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Saturday, April 10, 2021

A broken promise: women in Kerala’s political mainstream

Congress leader Lathika Subhash's public complaint against denial of a ticket shows how the promise of women's representation in Kerala politics has been belied.

Written by J Devika |
Updated: March 17, 2021 8:52:44 am
Kerala Mahila Congress chief Lathika Subhash tonsured her head in protest against inadequate representation of women in the candidate list.

“The Kerala Students Union President and Youth Congress president also got a seat. Then why did the Mahila Congress President not get a seat? I am not fighting for me, I am fighting as a representative of more women.”

Seeing Lathika Subhash — a Congress leader from Kerala with over four decades of experience — complain publicly about the denial of a ticket for the upcoming state elections, for me, marked the end of a promise revived in the 1990s. In the heady days of the post-socialist “third-wave” democracy of that decade, reservation of seats for women in local bodies seemed to hold up a torch that illuminated roads to greater opportunities for perseverant women workers in political parties. Local self-government was deemed attractive, not just as an arena in which women would learn the ropes of governance and leadership; it would also enable them to build stable constituencies and democratic foundations to rise to the upper echelons of parties and governments. That promise seems dead.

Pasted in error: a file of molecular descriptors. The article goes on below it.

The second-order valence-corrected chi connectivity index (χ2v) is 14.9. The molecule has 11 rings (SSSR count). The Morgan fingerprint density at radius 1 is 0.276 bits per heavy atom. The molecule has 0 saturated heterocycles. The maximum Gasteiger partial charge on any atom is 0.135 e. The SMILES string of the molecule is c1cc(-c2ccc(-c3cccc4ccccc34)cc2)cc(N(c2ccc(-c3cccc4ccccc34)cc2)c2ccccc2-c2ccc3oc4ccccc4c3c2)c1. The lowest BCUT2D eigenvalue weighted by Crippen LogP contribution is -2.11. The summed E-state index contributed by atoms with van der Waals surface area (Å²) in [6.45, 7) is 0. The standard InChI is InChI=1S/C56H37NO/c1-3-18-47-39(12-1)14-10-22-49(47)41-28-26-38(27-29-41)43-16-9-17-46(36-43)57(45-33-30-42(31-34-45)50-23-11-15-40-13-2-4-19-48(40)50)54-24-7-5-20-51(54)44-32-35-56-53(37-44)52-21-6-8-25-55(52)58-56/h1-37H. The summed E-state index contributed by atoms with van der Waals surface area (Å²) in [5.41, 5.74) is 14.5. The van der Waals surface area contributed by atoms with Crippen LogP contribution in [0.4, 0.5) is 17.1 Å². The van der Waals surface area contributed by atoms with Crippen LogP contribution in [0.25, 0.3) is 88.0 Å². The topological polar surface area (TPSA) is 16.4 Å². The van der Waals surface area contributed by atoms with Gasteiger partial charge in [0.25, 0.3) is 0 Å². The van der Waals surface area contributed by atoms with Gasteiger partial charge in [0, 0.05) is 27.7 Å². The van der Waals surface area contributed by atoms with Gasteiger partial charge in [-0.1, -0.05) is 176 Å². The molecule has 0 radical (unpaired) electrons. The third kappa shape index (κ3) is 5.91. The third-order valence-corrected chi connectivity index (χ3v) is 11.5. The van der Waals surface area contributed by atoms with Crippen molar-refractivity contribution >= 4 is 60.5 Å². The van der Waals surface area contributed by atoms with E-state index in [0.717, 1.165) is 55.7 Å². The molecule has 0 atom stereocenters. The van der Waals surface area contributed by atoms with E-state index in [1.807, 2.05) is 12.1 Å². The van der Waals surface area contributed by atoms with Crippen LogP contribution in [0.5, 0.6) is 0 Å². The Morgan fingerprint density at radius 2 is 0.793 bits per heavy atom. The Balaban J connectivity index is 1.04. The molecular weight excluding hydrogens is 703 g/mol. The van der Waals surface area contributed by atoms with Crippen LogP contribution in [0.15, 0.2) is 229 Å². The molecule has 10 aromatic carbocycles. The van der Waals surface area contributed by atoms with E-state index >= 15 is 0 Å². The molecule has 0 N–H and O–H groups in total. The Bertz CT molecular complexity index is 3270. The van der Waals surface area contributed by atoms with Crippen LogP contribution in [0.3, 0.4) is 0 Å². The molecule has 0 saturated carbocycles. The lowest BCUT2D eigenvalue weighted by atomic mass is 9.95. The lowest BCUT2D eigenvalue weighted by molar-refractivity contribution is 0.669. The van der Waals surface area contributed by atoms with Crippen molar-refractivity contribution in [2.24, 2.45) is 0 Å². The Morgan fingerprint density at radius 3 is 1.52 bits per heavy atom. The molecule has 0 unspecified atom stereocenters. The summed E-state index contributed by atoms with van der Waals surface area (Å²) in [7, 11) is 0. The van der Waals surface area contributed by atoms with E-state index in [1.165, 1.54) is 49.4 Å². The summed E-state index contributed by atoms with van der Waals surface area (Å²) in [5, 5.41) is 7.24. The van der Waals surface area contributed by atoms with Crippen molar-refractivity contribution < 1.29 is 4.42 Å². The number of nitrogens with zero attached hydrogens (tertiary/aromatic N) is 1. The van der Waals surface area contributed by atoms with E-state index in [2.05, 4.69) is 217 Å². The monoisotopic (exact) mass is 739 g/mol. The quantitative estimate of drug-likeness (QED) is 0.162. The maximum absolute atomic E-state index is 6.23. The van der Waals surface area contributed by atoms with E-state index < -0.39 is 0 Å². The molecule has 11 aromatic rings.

Lathika’s act of tonsuring her head is particularly poignant, associated as it is with widowhood, grieving, social banishment and exclusion. But more because it grieves the death of a social, political promise made to all women by the political mainstream. Yet, it is comforting to know that unlike traditional social exclusionary rituals after which the woman is cast out, Lathika refuses to be cowed down. It is said that she plans to contest as an independent.

This is not a bolt from the blue but a story that has unfolded since the 1940s. The image of Lathika’s face marred with pain and humiliation and at the same time lit with determination and rage made me recall another Congresswoman, from the 1950s — a towering figure, easily the most revered and recognised Congress activist of her generation — Accamma Cheriyan. Though a leader of the Congress who returned unopposed to the legislature in Travancore’s first adult-franchise elections of 1948, she was denied a ticket for the Lok Sabha elections in independent India. In response to Jawaharlal Nehru’s call to include more women in the Congress candidate lists, Kumbalathu Sanku Pillai (who definitely could not match up to Accamma’s moral stature but compensated for it by his adroitness in manipulating male-dominated community politics) declared that women in Travancore were already “empresses of the home” and no loss was forthcoming for Kerala because of women’s absence in legislative assemblies.